[Python-Dev] __length_hint__

Raymond Hettinger python at rcn.com
Fri Apr 3 01:30:39 CEST 2009

>> Iterators can implement a method called __length_hint__ that provides a hint
>> to certain internal routines (such as list.extend) so they can operate more
>> efficiently. As far as I can tell, __length_hint__ is currently
>> undocumented. Should it be?
> This has been discussed, and no, it is a implementation detail mostly
> for the optimization of builtin iterators.

Right.  That matches my vague recollection on the subject.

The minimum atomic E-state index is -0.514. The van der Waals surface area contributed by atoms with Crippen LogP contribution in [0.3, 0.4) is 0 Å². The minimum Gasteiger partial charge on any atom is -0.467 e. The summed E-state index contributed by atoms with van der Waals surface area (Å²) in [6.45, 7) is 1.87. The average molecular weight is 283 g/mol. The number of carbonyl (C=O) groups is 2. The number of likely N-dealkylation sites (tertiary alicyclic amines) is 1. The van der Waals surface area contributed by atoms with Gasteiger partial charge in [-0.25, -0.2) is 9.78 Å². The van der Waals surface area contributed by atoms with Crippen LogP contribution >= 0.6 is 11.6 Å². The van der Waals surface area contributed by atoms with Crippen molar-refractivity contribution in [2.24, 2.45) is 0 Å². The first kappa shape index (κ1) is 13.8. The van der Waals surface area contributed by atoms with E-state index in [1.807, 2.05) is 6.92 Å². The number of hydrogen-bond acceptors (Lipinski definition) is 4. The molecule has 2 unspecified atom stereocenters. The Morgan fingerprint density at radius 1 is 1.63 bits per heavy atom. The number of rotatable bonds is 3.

>> If so, are there any constraints on what an iterator should return? I can
>> think of 3 possible rules, each with advantages and disadvantages:
>> 1. return your best guess


BTW, the same rule also applies to __len__.  IIRC, Tim proposed 
to add that to the docs somewhere.

> Perhaps Raymond can shed some light on these.

Can't guess the future of __length_hint__(). 
Since it doesn't have a slot, the attribute lookup
can actually slow down cases with a small number
of iterands.

The original idea was based on some research on
map/fold operations, noting that iterators can
sometimes be processed more efficiently if
accompanied by some metadata (i.e. the iterator has 
a known length, consists of unique items, is sorted, 
is all of a certain type, is re-iterable, etc.).


More information about the Python-Dev mailing list